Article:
to HeyBob's world.
"HeyBob" Haslanger, a wood-worker, had this to say about
last week's earthquake in Washington. He and his wife, Dawn, live
on Bainbridge Island, across the sound from Seattle.
I would have reported earlier but my internet connection went out yesterday morning about five hours before the earthquake. I wonder if I could use that as a method of prediction? I've heard of even less reliable indicators.
. . . We're all fine. At the house, a couple of books fell off a bookshelf. A drawer in my desk opened. A few pictures on the wall needed straightening. In all, for us, it was a wild ride with little evident physical consequence.
. . . I was working in an old wooden barn that has been converted to a cabinet shop. It is located on a dirt road in a rural wooded area near the center of the island. When the shaking started, we were able to quickly move outside. The shop has racks on the walls stacked with planks. Overhead are racks with fletches of veneer, jigs, and more wood. A rapid exit had less risk than taking the chance that all that heavy material was going to stay in place. Once outside we were able to watch the ground move and the trees sway.
. . . The first shocks were the familiar high frequency vertical bumps, similar to riding in the back of a pickup going down a potholed dirt road; some side-to-side movement but mostly up and down. After about 15 seconds (though it is hard to judge time under those conditions) the ground began to roll. It was like being out in the Straights of Juan de Fuca on the Black Ball Ferry from Port Angeles to Victoria with a stiff Pacific roll coming from the west.
. . . The intensity increased and one of the craftsmen standing with me, SayBob, said quietly, "This is a big one, a real big one." Not much had been spoken up to that time. Our attention was held in the arc of the tree tops, the shop door banging open and shut, and the squeak of the old car next to us rocking on its springs. After about 45 seconds the motion subsided but no one made a move to go back inside the shop.
Inside the shop when we first felt the motion, the shop owner, Dan, said, "Earthquake, get outside!" I had been in the toilet and had just stood up. My pants were still at my knees. I was out the bathroom quickly, headed for the shop door, pulling them up as I ran. I still think the picture is amusing. SayBob was already outside and Dan was holding the door open, looking in my direction. As he said, "HeyBob, let's go!," I was saying, "On my way!" That was the extent of the words we passed until SayBob spoke. I'm not a fan of using exclamation points in my writing. They seem appropriate in this piece.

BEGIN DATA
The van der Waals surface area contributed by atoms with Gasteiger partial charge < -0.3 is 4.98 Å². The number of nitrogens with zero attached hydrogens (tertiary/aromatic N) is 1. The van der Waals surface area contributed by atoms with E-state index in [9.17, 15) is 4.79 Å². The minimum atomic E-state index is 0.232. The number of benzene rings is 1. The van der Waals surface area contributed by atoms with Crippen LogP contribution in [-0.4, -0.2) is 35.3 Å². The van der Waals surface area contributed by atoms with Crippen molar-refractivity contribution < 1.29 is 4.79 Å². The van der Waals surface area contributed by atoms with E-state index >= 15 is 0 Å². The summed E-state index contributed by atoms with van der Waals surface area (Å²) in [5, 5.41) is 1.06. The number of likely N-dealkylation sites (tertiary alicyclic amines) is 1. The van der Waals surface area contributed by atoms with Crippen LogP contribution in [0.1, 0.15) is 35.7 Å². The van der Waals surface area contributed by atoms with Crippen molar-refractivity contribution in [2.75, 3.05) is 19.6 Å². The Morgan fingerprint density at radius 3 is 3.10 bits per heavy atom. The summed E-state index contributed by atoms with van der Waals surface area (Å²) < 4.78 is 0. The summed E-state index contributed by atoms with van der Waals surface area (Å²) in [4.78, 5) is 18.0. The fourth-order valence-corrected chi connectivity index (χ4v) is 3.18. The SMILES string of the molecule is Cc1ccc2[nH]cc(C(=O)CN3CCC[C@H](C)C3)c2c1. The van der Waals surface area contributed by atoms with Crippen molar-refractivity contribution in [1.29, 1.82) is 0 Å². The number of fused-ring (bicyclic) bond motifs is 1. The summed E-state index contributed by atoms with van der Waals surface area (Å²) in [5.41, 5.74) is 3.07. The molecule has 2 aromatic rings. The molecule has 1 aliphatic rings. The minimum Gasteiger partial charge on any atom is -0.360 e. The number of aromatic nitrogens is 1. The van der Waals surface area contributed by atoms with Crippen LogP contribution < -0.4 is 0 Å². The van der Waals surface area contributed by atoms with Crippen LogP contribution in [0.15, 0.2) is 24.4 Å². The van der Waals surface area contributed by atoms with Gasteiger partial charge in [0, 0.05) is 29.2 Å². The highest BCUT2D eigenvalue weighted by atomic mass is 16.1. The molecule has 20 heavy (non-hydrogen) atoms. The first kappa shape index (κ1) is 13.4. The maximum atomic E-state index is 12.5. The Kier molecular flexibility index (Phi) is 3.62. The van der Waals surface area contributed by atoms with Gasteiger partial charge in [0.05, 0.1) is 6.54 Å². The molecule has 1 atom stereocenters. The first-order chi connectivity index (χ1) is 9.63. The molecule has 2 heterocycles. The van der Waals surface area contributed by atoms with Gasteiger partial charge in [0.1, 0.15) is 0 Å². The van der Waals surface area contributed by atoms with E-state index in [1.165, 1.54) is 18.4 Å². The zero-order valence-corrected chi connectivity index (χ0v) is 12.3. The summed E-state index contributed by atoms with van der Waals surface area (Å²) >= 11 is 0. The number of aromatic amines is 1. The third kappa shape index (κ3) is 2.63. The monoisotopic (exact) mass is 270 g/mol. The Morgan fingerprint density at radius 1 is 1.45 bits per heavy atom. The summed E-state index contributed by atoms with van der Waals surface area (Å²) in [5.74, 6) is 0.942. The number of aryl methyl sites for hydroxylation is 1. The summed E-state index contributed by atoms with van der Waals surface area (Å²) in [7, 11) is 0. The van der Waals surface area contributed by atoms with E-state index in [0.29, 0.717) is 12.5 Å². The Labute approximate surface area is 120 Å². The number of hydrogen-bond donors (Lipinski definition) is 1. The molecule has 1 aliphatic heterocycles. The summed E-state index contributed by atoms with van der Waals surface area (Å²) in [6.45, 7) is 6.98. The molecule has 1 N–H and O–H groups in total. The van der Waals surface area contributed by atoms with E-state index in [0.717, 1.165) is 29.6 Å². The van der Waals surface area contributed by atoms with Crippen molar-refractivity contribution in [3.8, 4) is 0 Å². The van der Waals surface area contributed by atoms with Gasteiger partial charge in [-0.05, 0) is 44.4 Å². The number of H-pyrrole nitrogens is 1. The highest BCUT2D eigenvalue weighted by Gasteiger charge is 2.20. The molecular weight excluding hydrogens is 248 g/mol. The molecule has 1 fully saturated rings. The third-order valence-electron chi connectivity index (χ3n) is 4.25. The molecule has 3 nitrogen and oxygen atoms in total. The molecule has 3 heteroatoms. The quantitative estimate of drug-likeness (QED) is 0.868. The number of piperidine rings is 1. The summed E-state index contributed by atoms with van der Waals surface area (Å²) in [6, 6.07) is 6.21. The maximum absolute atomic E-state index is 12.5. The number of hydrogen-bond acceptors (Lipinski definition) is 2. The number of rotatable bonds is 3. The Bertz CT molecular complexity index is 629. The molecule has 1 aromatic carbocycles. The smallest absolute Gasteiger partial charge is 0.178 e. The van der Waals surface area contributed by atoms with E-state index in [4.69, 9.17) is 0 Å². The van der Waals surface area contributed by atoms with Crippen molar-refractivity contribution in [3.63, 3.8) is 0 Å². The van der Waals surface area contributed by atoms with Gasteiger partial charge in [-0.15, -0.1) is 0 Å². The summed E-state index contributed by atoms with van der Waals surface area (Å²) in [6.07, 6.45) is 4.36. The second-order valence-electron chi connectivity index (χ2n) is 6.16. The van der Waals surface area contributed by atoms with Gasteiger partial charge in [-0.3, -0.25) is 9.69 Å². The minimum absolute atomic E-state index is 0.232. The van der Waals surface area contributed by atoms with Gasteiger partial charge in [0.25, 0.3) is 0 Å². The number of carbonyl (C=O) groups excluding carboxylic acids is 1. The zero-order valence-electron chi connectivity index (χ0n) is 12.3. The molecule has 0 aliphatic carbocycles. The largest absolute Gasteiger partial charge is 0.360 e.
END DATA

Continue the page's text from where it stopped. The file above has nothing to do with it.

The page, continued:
. . . There are two of us named Bob in the shop. To ease the confusion, I'm HeyBob and the other man is SayBob. When one of the crew addresses us, they address us as, "Say, Bob..." or "Hey, Bob...."
. . . SayBob was a bit on the pale side. I'm the shop motormouth but I hadn't spoken but three words since the quake began. SayBob is usually a man of few words, but he had been the source of a constant stream of exclamations since breaking the quiet. "Wow. This is something. This is bigger than I've ever been in before. Wow. Feel the rolling. Damn. This is big." Then he stopped. "Listen to that," he said. It was the noise of a chainsaw. I realized that I had heard the whining motor noise earlier and even while the ground was still moving.
. . . Dan said, "I wonder if Art's OK?" Art, a photographer, has his office in one corner of the barn. We all walked quickly around to the front to his door. Art, portable phone in hand, was standing out in the drive speaking quite loudly into the phone. "Don't panic, Susan! Just don't panic! Just be calm!"
As we're standing there, comparing just remembered stories of the last few minutes, a neighbor, Brad, walked up with a big smile on his ruddy, windburned face. He's got the telltale wood chips from operating a chainsaw on his overalls. "Jeez, I didn't know cuttin' down that tree was going to cause such a problem." He allowed as how once he started cutting, he didn't dare stop, even with all the shaking. "If I'd left it standing partially cut, there's no telling which direction it would have fallen," he said.
. . . We were all on our way to having another story to tell. Still, no one made a move to go back inside quite yet. For that measure of time we looked to see ease returning in the faces and postures of our companions and felt the highly focused moment broaden out as the conversation moved from our stories of the immediate time just past to comparisons with earthquakes we'd experienced and others we'd heard about. As our sense of place and time flowed outward from that three quarters of a minute, each of us recognized our connection to others, not present. Art asked Brad if he'd seen anyone next door at Emily's and they moved off to check on neighbors. Dan started back inside to get the phone to call home. As he started in he asked, "Do you guys want to go home to see what's happening there?"
. . . Later Dawn told me that she heard a seismologist from the University of Washington on the radio. She said they recorded significant movements from the quake for more than twenty minutes as the tremors bounced back and forth between formations of hard earth, like ripples on a pond. The vibrations in the human community are still being felt as our stories are moving out from the epicenter.
PHOTO AT TOP, left to right
HeyBob, Dan, and SayBob. Photo by Art.
Earthquake relief efforts in Seattle, India, and El Salvador.
In 2001, there was a link here to several efforts.
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Tuesday, February 26, 2001.
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Tuesday, March 13, 2001.